Published on November 2, 2015.

2015 in Review

A recap of NFPA's advocacy in support of sprinklers.

A LOT OF WORK WAS DONE in 2015 to advance NFPA’s advocacy goal of increasing the number of homes with fire sprinklers. There were some notable gains, a few losses, and a lot of progress and education along the way. Here’s a sampler:

» The Fire Sprinkler Initiative, NFPA’s main sprinkler advocacy effort, helped form state sprinkler coalitions in Florida, Delaware, and New Hampshire. With the additions, 27 states now have active coalitions advocating and educating both lawmakers and the public on the facts of home sprinklers.

» With the help of key testimony from a father who lost his 21-year old daughter in a house fire, the Connecticut General Assembly passed a bill that requires all landlords to inform tenants in writing whether or not a home has fire sprinklers. The law went into effect in October.

» In Maryland’s Caroline County, a group of volunteer firefighters successfully fought and defeated an effort by the county commissioners to weaken the state’s sprinkler requirement for all new homes.

» The New York Sprinkler Initiative, the state’s version of a coalition, fought hard for the full adoption of the 2015 International Residential Code (IRC), which includes a requirement to sprinkler new one- and two-family homes, but the New York Fire Prevention and Building Code Council voted in August to strike the sprinkler requirement from the code before adopting it. Advocates vowed to continue their fight.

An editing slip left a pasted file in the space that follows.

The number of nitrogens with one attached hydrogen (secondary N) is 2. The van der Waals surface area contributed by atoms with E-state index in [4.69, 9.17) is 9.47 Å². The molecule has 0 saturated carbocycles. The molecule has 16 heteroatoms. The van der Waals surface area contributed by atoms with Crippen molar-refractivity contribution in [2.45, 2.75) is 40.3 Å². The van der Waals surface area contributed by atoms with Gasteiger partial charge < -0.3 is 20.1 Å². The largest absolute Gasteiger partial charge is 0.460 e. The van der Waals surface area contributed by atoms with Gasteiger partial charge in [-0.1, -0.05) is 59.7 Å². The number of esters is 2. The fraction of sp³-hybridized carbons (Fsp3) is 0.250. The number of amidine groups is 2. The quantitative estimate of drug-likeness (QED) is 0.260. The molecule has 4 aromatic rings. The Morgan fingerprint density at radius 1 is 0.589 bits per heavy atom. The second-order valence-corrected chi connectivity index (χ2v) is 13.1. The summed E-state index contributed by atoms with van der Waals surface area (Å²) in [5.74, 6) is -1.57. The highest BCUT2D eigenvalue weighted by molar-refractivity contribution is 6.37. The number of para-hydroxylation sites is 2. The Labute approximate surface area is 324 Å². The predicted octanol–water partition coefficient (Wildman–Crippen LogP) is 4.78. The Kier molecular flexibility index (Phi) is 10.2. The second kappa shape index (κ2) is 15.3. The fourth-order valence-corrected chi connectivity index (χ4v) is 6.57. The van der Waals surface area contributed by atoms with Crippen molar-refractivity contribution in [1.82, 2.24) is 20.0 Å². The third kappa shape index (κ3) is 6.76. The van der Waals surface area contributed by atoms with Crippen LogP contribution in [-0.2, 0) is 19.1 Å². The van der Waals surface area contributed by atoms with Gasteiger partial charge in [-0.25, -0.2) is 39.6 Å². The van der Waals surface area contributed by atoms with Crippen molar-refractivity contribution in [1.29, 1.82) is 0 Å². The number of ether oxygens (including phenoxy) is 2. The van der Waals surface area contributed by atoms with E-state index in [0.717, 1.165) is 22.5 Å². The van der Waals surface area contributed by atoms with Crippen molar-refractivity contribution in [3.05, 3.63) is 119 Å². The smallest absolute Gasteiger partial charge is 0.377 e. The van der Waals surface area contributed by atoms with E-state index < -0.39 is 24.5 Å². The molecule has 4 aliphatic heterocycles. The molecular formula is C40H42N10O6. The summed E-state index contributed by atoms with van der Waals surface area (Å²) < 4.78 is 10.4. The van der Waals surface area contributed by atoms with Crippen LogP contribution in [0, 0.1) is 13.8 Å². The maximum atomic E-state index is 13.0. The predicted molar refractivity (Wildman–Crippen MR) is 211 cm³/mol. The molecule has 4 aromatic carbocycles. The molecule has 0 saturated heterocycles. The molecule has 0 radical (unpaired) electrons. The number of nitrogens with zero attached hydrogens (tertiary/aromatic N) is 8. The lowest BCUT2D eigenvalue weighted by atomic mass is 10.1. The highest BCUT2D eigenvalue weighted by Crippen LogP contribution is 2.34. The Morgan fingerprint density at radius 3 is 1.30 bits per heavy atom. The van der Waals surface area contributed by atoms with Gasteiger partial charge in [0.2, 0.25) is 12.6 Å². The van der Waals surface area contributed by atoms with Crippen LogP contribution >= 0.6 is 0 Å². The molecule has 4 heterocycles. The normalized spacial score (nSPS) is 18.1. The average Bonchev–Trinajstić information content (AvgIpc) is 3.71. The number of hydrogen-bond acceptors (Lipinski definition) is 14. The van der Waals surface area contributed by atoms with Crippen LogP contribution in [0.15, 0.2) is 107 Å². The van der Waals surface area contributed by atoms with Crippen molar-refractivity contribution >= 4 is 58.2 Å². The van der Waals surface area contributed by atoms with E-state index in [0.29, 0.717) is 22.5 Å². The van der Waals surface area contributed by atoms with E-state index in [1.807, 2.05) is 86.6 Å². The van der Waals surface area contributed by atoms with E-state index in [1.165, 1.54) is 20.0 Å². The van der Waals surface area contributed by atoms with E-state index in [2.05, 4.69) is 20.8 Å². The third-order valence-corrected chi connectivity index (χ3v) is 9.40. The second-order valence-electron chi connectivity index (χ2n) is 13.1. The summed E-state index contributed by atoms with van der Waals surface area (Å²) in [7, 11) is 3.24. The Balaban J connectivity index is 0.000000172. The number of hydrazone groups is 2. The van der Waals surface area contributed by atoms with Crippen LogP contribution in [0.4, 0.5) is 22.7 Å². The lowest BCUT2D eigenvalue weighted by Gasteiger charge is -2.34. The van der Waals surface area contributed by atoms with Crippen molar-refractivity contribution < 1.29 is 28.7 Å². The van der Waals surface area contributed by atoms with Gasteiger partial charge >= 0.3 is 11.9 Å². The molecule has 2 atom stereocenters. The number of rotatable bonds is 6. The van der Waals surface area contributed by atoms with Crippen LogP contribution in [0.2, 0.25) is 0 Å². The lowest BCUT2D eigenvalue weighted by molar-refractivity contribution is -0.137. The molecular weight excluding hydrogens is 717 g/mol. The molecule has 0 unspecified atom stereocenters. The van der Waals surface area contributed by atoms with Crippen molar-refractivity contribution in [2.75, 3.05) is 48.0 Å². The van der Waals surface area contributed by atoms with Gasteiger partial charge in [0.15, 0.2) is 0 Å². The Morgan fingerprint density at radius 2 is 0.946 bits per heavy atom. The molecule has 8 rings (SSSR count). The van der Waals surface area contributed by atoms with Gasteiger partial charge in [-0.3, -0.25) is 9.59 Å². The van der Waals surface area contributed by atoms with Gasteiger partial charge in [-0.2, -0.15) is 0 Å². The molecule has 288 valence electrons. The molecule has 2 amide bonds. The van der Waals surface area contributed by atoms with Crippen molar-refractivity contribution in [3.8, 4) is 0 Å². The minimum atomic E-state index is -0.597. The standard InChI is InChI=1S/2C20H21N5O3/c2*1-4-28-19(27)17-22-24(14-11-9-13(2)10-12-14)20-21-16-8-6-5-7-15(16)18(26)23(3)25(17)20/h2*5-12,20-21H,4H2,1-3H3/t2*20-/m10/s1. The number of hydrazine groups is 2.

» Tennessee governor Bill Haslam signed a bill removing a sprinkler requirement for all new townhomes. Local fire service members testified in support of maintaining the requirement, and NFPA lent its support through written testimony.

» Delivering a blow to Minnesota’s fire safety advocates, the state’s Court of Appeals overturned a meausure by the Minnesota Department of Labor and Industry requiring sprinklers in all new one- and two-family homes greater than 4,500 square feet. A day after the ruling, a father and his two young sons died in a house fire in St. Paul. The house did not have sprinklers.

» The Estero, Florida, Fire District unanimously voted to require sprinklers in all new, one- and two-family homes. Opponents claimed the measure would price families out of the market, but Estero Fire Rescue commissioned a study that found the average installation cost to be only $1.61 per sprinklered square foot.

» NFPA produced three “Faces of Fire” videos in 2015 focused on members of the fire service. The latest features Massachusetts firefighter Phil Tammaro, who was two years old when he was significantly burned in a house fire. His recovery lasted nearly four decades, and along the way he decided to become an outspoken champion for fire sprinklers.